Redefining the Feast
This Sunday (May 15) is Pentecost Sunday, the celebration of what happens in Acts 2. The Holy Spirit descends and the church is born. The scene is dramatic and powerful; wind, fire, multiple languages are all a part of the mix. Peter stands and proclaims how Jesus fits into the story of God. He quotes scripture from the Old Testament explaining how it all relates. He sums it up,
(Acts 2:36 NIV) “Therefore let all Israel be assured of this: God has made this Jesus, whom you crucified, both Lord and Messiah.”
The response is intense. People are asking questions and are ready to respond.
(Acts 2:37 NIV) When the people heard this, they were cut to the heart and said to Peter and the other apostles, “Brothers, what shall we do?”
They are instructed to repent and be baptized. In turn, the Holy Spirit will come on them and empower them. The church grows from about 120 followers to over 3000 in one day.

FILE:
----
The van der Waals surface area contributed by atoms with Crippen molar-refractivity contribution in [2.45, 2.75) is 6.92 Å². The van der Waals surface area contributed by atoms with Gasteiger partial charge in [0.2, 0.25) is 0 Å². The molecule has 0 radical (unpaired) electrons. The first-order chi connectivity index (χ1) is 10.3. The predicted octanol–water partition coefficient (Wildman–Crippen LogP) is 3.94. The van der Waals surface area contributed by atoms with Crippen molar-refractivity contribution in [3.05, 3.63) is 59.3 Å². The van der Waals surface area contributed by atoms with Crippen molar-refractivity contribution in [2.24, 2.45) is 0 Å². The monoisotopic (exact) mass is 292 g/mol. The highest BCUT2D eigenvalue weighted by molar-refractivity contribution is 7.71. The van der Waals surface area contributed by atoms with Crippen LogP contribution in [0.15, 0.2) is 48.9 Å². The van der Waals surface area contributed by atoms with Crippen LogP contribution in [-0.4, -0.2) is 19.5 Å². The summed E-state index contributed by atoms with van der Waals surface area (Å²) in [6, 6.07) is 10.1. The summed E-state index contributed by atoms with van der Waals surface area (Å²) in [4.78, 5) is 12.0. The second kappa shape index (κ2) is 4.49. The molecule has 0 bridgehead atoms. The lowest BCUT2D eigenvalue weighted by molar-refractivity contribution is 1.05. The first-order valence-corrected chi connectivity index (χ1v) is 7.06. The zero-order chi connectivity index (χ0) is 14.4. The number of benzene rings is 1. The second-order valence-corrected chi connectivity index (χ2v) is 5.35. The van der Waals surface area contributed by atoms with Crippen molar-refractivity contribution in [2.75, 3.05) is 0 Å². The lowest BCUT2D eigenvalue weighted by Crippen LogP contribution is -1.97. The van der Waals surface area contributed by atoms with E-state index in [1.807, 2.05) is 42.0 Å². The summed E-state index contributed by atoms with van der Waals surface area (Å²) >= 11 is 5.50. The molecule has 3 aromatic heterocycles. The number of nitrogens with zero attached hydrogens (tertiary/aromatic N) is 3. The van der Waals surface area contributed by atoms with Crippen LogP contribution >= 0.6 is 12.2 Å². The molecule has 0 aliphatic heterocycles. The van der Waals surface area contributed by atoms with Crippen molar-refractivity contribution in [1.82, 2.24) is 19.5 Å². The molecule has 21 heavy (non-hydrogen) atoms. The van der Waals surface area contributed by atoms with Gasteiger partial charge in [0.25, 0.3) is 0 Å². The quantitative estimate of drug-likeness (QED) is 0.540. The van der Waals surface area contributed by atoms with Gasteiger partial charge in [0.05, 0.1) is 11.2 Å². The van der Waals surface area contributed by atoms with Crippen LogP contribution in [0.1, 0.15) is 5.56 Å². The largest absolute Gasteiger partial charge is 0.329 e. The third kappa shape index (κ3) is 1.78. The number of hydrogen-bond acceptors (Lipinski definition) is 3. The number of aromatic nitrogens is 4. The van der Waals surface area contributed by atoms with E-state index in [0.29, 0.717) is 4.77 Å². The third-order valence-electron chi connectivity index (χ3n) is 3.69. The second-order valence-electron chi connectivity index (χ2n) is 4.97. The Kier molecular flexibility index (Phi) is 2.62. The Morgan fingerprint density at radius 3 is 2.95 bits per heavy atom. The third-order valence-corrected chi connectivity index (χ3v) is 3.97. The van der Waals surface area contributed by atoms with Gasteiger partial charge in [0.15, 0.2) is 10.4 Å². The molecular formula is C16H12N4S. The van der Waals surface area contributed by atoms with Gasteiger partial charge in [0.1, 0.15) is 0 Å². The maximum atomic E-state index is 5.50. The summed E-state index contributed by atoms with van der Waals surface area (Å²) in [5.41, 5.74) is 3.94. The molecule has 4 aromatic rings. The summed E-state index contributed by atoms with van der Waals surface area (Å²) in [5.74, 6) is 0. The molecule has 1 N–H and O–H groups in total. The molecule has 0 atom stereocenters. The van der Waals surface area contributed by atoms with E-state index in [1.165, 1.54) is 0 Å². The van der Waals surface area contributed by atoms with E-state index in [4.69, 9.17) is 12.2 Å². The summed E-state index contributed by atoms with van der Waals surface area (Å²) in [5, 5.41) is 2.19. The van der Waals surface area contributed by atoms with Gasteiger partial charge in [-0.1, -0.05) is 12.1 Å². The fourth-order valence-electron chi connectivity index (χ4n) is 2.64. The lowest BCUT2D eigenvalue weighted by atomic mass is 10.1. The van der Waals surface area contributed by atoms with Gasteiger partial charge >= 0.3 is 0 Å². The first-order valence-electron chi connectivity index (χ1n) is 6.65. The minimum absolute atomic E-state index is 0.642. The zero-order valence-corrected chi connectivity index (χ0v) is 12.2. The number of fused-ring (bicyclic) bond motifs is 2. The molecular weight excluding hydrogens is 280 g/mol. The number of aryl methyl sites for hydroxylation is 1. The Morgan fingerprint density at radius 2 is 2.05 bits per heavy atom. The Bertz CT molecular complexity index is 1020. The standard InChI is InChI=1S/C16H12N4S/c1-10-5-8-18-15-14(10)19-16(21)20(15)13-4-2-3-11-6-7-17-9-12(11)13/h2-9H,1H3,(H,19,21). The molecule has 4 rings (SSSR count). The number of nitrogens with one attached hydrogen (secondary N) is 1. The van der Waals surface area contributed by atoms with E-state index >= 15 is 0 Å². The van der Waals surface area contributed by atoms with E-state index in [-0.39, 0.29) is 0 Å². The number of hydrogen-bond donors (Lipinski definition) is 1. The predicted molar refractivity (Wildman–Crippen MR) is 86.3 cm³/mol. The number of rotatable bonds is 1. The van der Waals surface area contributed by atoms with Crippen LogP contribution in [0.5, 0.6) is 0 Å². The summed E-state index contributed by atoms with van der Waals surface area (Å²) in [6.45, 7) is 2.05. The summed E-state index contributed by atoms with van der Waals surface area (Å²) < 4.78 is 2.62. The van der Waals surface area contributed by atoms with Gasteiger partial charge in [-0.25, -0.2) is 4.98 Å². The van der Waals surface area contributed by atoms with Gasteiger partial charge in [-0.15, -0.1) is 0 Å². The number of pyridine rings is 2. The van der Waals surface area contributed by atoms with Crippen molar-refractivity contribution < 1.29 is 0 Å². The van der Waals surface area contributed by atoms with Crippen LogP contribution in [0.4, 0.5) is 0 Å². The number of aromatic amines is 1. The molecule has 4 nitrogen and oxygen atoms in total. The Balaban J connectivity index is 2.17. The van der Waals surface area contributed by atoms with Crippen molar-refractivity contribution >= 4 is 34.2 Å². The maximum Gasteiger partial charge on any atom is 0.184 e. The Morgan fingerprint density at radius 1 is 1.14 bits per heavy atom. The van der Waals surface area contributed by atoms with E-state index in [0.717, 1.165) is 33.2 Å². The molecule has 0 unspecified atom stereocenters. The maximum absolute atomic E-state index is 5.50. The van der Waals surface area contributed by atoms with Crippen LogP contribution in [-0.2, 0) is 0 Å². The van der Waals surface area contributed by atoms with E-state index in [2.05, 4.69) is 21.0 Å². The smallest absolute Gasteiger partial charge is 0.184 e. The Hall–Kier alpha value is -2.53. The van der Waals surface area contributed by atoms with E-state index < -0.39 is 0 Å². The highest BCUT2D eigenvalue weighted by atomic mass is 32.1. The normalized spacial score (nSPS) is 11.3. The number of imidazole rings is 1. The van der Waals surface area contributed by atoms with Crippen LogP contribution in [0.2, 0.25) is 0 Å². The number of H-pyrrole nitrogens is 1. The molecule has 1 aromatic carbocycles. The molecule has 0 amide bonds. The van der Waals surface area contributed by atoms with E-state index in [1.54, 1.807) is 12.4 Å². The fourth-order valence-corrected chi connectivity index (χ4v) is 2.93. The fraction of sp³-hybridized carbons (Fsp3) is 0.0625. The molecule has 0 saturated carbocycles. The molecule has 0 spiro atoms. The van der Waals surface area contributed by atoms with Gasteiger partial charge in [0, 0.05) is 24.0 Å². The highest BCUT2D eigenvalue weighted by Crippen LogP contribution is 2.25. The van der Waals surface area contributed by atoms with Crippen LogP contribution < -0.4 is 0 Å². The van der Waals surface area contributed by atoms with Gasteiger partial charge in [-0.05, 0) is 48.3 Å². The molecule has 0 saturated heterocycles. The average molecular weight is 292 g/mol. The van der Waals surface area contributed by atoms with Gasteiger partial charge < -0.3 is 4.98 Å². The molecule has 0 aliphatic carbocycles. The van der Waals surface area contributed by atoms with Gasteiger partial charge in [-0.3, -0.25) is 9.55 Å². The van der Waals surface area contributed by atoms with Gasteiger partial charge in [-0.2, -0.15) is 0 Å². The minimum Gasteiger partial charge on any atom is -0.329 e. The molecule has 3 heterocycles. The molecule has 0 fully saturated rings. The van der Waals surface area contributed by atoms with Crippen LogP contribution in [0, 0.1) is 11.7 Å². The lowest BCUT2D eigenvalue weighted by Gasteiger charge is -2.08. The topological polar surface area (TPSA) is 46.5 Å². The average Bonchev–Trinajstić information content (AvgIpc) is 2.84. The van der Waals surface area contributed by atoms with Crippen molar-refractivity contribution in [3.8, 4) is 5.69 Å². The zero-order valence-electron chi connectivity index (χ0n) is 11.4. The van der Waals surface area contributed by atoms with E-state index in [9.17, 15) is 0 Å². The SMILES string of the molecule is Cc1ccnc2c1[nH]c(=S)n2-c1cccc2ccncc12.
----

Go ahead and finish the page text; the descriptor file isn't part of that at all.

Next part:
Join us on Sunday as we explore Pentecost. We (as a non-Jewish people) might not understand the connection with the Jewish feast being celebrated at the time in Jerusalem. The Jewish Passover and the Feast of Pentecost (both 50 days apart) have powerful implications for the work of God in Acts 2. This past Sunday, we discussed how Jesus connected his work with God’s story throughout all of history. His words are described in Luke 24.
(Luke 24:27 NIV) And beginning with Moses and all the Prophets, he explained to them what was said in all the Scriptures concerning himself.
At Pentecost, we watch as God’s story takes a new direction. From the Jewish festival of Passover and the Feast of Pentecost, God reveals a new Passover (the blood of Jesus for the forgiveness of sins) and a new Pentecost (the coming of the Holy Spirit) for his people. I hope your schedule will allow you to worship with us on Sunday.